The Beautiful Soul 29
The Beautiful Soul
There she is laying on the bed virtually motionless. Tubes strung from her arms and the steady low beeping sound of the machine next to her warn me that my grandma is about to enter the next phase of her existence. Noticing my presence, her eyes open slightly. Weakly, she gestures me over and pats the side of the bed commanding me to sit next to her. A place where I have sat many times over the last several months.
“I came as quickly as I could Grandma.”
“I know you did, son.”
Assessing her physical body and not noticing much due to the several layers of blankets covering her, I ask, “what’s wrong Grandma?”
Responding with a calm voice, “It is time.”
Knowing that this day was coming soon, I lower my head averting her gaze, hoping to hide my despair from her so that she wouldn’t worry in her last moments.
“You sensed it too, my boy.”
I nod in reply not able to respond.
“It’s ok Son. This is a natural part of our existence.” She reassures me.
I look up into her eyes, “I know it is Grandma. It’s just that I am going to miss you.”
A slight smile appears on her face reminding me of the beauty that she possessed for so many years. The warmth and the tenderness she provided. The love of a grandmother, and the supplanted love of a mother, her daughter and my mother, whose life was taken before it was time.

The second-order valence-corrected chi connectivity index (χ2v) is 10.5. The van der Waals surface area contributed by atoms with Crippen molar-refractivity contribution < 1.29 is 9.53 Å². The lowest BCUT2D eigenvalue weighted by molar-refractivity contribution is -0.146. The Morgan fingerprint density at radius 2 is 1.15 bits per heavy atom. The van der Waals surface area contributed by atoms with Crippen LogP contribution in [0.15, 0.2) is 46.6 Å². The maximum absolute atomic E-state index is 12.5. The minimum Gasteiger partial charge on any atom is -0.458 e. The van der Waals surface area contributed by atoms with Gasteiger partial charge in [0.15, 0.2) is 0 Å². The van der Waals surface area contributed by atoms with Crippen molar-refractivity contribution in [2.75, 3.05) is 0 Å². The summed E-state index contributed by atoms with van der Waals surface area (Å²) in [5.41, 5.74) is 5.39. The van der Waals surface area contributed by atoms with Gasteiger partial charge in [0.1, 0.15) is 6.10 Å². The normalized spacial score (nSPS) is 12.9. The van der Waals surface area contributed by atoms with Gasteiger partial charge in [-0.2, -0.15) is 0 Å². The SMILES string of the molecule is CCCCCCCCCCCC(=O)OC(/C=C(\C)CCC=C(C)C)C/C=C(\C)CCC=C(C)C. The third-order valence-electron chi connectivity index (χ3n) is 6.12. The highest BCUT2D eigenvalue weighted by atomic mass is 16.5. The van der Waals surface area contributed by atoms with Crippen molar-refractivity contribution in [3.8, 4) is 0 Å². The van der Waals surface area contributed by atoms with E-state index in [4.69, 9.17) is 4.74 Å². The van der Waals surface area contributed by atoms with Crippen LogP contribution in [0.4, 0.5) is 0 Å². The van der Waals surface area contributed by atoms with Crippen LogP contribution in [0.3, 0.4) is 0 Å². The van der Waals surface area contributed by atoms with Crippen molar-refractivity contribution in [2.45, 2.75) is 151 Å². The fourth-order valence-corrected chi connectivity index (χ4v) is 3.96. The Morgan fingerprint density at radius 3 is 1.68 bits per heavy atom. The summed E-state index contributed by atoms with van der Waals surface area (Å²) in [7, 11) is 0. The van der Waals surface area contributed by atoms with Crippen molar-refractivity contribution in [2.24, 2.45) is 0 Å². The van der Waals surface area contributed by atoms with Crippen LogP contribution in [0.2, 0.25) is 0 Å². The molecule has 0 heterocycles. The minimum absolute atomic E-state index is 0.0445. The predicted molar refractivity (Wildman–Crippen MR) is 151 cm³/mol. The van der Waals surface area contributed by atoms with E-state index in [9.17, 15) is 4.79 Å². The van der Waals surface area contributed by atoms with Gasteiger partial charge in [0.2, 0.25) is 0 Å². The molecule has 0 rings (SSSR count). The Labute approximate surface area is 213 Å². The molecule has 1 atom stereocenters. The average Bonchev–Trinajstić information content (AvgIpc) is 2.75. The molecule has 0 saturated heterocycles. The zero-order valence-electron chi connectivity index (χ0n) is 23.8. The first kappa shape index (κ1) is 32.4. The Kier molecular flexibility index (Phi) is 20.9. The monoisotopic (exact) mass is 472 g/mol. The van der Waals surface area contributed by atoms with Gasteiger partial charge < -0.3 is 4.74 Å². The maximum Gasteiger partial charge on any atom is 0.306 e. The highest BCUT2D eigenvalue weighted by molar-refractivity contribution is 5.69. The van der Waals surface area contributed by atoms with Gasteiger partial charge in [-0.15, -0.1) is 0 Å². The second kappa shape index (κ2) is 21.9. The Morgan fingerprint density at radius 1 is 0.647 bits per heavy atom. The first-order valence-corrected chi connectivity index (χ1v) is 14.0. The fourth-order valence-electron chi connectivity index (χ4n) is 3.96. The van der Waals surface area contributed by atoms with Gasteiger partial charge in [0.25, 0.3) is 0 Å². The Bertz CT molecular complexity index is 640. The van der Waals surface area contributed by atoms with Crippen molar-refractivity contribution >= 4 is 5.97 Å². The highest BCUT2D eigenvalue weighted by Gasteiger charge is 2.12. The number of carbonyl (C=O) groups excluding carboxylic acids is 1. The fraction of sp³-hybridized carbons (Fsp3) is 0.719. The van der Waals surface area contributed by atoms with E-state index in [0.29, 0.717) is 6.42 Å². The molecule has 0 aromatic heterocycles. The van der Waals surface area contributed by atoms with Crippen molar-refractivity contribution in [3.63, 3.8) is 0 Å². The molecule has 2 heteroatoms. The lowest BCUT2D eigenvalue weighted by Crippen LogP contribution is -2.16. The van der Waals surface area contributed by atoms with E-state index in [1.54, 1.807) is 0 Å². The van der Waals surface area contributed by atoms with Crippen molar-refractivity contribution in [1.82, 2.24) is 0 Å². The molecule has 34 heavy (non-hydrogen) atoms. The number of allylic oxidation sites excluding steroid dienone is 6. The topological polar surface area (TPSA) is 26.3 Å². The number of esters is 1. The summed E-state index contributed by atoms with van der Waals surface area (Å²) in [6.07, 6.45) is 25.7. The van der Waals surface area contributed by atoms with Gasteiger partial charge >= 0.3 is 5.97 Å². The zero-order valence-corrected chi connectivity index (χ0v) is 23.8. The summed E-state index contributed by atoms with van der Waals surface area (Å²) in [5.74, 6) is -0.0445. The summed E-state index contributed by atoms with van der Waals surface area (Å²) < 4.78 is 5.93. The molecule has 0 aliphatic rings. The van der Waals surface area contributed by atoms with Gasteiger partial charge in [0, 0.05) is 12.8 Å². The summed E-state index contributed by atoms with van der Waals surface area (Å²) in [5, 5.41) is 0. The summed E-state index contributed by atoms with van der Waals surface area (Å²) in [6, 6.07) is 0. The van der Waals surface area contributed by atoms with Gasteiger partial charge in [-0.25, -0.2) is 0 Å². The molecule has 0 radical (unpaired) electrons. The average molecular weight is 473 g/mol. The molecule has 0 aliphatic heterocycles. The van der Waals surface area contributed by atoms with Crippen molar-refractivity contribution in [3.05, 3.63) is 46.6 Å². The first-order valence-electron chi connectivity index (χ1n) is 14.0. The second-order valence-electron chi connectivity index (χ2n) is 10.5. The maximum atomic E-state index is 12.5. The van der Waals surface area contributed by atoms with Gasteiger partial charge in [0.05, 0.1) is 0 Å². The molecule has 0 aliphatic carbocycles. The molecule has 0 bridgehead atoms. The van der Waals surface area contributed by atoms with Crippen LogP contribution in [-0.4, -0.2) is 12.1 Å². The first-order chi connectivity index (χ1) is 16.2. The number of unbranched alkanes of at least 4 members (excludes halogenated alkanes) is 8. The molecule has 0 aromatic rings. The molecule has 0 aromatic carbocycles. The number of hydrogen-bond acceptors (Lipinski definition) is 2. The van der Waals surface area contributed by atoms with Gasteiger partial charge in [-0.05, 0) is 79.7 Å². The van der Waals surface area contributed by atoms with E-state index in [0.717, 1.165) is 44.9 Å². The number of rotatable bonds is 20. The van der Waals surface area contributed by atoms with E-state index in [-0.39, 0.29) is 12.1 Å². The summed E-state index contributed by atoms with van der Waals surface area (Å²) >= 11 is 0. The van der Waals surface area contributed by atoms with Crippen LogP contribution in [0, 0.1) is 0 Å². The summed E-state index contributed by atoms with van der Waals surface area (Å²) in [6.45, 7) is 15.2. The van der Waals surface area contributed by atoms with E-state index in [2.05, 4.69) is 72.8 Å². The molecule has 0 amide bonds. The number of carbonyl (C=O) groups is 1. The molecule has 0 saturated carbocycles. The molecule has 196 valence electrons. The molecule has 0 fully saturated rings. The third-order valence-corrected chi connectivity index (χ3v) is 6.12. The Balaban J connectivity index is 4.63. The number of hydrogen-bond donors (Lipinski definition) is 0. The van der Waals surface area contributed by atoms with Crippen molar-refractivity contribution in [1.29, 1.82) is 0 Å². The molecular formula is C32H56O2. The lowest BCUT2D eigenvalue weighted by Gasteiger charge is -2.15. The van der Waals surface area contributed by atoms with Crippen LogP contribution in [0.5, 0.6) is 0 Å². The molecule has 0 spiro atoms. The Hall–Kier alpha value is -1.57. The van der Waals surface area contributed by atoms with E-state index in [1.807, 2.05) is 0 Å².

“You are thinking of your mother.”
I nod again, “how did you know?”
“I am a grandmother. When a woman is as old as I am, we tend to sense things.” She says with a faint smile. Then sorrow replaces her smile as she continues, “I am sorry that this moment has brought back memories of your mother’s early demise. I know the years without her have been hard on you.”
“Yes, the years have been difficult, but only in the sense of what could have been. Fortunately, I was lucky to have a wonderful grandma that was able to pick up where she could not. She always talked about being a lucky girl that was blessed with a wonderful mother that taught her so much about life, taught her about being a woman, and being a mother.” I pause steadying my quavering emotions. “Through you, I can see what my mother would have become.”
I look into her dark brown eyes and add, “I am so glad to have this opportunity, before you go, to thank you for sharing with me what you shared with her as a child.”
Noticing a tear slowly running down my cheek, she, with some effort, lifts her hand to my face wiping the tear away. “It was my pleasure, son.” She says with her final breath. I catch her falling hand and hold it close to my cheek. The place that we shared our last moment together.
About the Story
This short story is based on multiple events in my life. However, the primary driving force of this story is in regards to a childhood friend of mine, his wonderful mother, Jean, and his fabulous grandmother, Doris. At 38, pancreatic cancer took Jean's life, and shattered my friends world. His Grandma, Doris, was there to pick up the pieces and put them back together as best as she could.
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© 2018 T Ansel